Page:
Nacho Picasso and Blue Sky Black Death
Lord of the Fly Mixtape
By Brian Riewer | 28 March 2012
Rare is the type of second chance Seattle’s Nacho Picasso and production duo Blue Sky Black Death have—after their largely overlooked and largely forgettable For the Glory (2011) collabo mixtape—with the release of sequel Lord of the Fly; even rarer is how redemptive this sequel is, how it picks out and puts on blast all the faults of its predecessor to re-submit a more flawless replacement with the intent of wiping out all memory of the first impression. Though far from perfect, Lord of the Fly succeeds because it does everything For the Glory did but better: better beats, better raps, better focus, better editing, better title, better cover art, all the fruits of only, say, six months of growth and one more album of familiarity between artists we should now hope continue working together.
Nacho Picasso is hardly a rapping luminary, instead a smart-ass who lacks any narrative or big picture ideals; whether that’s due to apathy or a general inability, his style is pure stream of thought. His Id, in other words, is undiluted, occasionally drifting into gross-out and seemingly pointless-for-the-sake-of-it lyrical moments—but those moments are fewer and farther between on Lord of the Fly than on anything he’s done before. Rough though he still is, Nacho’s cleverer than he lets on, far more lyrically nimble than his sense of humor may predict—“I’m going balls in like I’m stuffing cannons”; “Give my nuts a little space like Hammer pants”; “If I can’t reach Ima stand on a bitch,” etc.—and casts all his dead bodies and zombie shit in a more palatable, tongue-in-cheek light (see “Tutankhamun” for example, which runs as head-first into graphic subject matter as most Odd Future’s output, but Nacho Picasso takes on the role of a mummy, which subtly justifies itself with a dash of creative narrative, not content to simply lean against a shock factor crutch; also, the “[w]rapping” pun is a nice touch).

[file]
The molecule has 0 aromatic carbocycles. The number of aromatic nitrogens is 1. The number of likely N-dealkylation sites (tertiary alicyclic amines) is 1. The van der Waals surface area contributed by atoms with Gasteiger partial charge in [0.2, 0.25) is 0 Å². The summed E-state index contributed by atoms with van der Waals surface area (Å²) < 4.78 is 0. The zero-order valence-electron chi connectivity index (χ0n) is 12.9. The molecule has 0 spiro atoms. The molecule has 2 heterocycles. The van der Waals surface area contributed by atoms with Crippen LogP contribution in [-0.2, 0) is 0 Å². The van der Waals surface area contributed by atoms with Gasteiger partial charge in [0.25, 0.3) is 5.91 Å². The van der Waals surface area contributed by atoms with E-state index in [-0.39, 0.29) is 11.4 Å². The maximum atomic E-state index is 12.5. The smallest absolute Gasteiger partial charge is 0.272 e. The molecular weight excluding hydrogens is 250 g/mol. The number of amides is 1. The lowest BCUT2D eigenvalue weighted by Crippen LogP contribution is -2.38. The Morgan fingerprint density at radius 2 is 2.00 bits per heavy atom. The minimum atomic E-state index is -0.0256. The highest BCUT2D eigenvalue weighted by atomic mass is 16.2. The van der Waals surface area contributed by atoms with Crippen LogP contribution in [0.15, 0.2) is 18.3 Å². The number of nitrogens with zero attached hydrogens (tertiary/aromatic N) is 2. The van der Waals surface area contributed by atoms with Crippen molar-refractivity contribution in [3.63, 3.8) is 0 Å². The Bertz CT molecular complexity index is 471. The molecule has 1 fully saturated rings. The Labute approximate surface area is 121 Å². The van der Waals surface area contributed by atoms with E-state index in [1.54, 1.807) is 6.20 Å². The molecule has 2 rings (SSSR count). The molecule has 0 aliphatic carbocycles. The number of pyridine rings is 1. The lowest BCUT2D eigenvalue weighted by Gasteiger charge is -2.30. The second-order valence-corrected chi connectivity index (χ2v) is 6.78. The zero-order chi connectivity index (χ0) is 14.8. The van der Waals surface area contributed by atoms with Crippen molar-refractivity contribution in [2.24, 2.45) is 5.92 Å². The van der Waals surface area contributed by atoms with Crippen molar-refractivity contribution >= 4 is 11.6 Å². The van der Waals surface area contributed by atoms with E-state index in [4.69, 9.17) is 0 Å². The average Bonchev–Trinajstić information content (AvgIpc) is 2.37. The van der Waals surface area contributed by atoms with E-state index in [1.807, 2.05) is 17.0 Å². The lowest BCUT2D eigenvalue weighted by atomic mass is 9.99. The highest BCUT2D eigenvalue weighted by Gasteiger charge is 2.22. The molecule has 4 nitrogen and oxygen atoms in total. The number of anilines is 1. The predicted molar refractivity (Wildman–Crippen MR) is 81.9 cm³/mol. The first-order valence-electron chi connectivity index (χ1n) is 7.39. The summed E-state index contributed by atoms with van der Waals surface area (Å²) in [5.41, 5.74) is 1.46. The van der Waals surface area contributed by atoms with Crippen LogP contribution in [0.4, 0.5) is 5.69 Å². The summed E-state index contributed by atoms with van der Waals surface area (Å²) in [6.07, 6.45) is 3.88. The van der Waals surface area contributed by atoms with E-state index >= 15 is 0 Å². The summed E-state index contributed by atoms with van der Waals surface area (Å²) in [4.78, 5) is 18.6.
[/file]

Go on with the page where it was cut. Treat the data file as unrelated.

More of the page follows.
On the other hand, Picasso’s partners Blue Sky Black Death’s transition between this and For the Glory is far easier to trace. In fact, it wouldn’t be too far-fetched to suggest that whatever improved on Nacho’s end could be attributed to BSBD giving the MC backing much better-suited to Nacho’s style. For the Glory is a detailed, complex, eclectic clutch of rap beats—which are all adjectives one wouldn’t attribute to the frog-voiced, monotone Nacho Picasso. Often unable to give some variety or gravity to a song when, say, a pan flute or sitar floated into the frame, having neither the dexterity or playfulness to properly address it, the rapper now sounds fitfully at home. Gone are traditional instruments—save for a well-placed Mark-McGuire-esque guitar shred or two—replaced by clicking drum tracks, ocean-deep bass, and moody synths. Replaced, actually, with witch house. Which works: surrounding Picasso is now a thick, bitter haze of cloud rap ambiance a la Clams Casino, the prickly fog not only complementing Picasso’s style but serving, sometimes, as his subject matter. The sheer gorgeousness of a beat like “Naked Lunch” could succeed simply on its own.
More often than not, though, Nacho Picasso and BSBD fit together hand-in-glove. On “Greek God,” BSBD slowly roll into the listener’s ken like a quickly advancing fog, the beat building from a shimmering haze as if it were an elaborate entrance for the titular deity. Picasso, showing some of the nerdiness that probably inspired “Marvel” on For The Glory (or that led to those album cover choices), reels off a hilariously accurate narrative about playing Zeus, spitting, “Hera is my wifey, Aphrodite is my mistress / Coldest nigga out here, let Apollo be my witness / May lightning strike you down if your name is on my shit list,” with all the self-satisfaction of someone who rules the universe. “Tool Man” eases into a few tinkling cymbals and a looping keyboard sample before rushing into a synth-driven apex at the chorus, while Nacho gives a breakdown of his style—“I preach free drugs, free love, hippy things”—why he dislikes Odd Future’s style—“Set the girl free / Why you wanna jail her? / I just wanna nail her / Tim ‘the Tool Man’ Taylor”—and what makes him better than them—“If I’m shallow then blow me in the deep end / She ain’t quite a dime, Imma squint my eyes and pretend.”
Highlight is “Tree Tops,” when BSBD pull out an absolutely game-changing beat, synths feeling like waves lapping at a shore, the organic rhythm exploding into ecclesial bliss in the chorus. Picasso pulls out some impressive lines which basically sum up the morbid/goofy interplay of the album—“Teen Hunger Force, we beef like Meat Wad / At a peek, dawg, I look like a Greek God / Peach schnapps, cheap broads out my tee tops / And I’m stuck up like kittens in tree tops”—but his best moment is one of inaction. Rather than having a lyrical refrain like every other track on this album, Nacho chooses to instead let the beat chill, basking in the excellence of what BSBD is so obviously doing without him in the way. Which pretty much encapsulates the difference between For the Glory and Lord of the Fly: the team finally knows how to bring out the best in one another.